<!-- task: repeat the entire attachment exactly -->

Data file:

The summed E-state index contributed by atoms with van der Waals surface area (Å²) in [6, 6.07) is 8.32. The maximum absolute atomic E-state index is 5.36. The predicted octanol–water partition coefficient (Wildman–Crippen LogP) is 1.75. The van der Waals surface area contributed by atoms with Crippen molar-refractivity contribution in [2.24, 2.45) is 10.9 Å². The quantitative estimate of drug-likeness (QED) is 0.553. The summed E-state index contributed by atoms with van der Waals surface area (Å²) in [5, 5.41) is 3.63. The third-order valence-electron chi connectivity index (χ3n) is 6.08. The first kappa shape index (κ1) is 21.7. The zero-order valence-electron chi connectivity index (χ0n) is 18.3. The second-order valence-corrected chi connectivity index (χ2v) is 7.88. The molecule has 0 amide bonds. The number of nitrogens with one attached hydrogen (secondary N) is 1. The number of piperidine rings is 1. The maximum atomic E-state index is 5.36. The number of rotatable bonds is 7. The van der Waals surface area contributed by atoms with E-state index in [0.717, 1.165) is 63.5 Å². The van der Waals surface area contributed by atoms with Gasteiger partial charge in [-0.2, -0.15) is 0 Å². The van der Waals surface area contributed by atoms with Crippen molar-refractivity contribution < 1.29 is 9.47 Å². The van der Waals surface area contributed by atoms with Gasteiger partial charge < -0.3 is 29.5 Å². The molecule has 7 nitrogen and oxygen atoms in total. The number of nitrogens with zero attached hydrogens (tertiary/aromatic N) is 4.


The summed E-state index contributed by atoms with van der Waals surface area (Å²) in [6, 6.07) is 8.32. The maximum absolute atomic E-state index is 5.36. The predicted octanol–water partition coefficient (Wildman–Crippen LogP) is 1.75. The van der Waals surface area contributed by atoms with Crippen molar-refractivity contribution in [2.24, 2.45) is 10.9 Å². The quantitative estimate of drug-likeness (QED) is 0.553. The summed E-state index contributed by atoms with van der Waals surface area (Å²) in [5, 5.41) is 3.63. The third-order valence-electron chi connectivity index (χ3n) is 6.08. The first kappa shape index (κ1) is 21.7. The zero-order valence-electron chi connectivity index (χ0n) is 18.3. The second-order valence-corrected chi connectivity index (χ2v) is 7.88. The molecule has 0 amide bonds. The number of nitrogens with one attached hydrogen (secondary N) is 1. The number of piperidine rings is 1. The maximum atomic E-state index is 5.36. The number of rotatable bonds is 7. The van der Waals surface area contributed by atoms with E-state index in [0.717, 1.165) is 63.5 Å². The van der Waals surface area contributed by atoms with Gasteiger partial charge in [-0.2, -0.15) is 0 Å². The van der Waals surface area contributed by atoms with Crippen molar-refractivity contribution < 1.29 is 9.47 Å². The van der Waals surface area contributed by atoms with Gasteiger partial charge < -0.3 is 29.5 Å². The molecule has 7 nitrogen and oxygen atoms in total. The number of nitrogens with zero attached hydrogens (tertiary/aromatic N) is 4.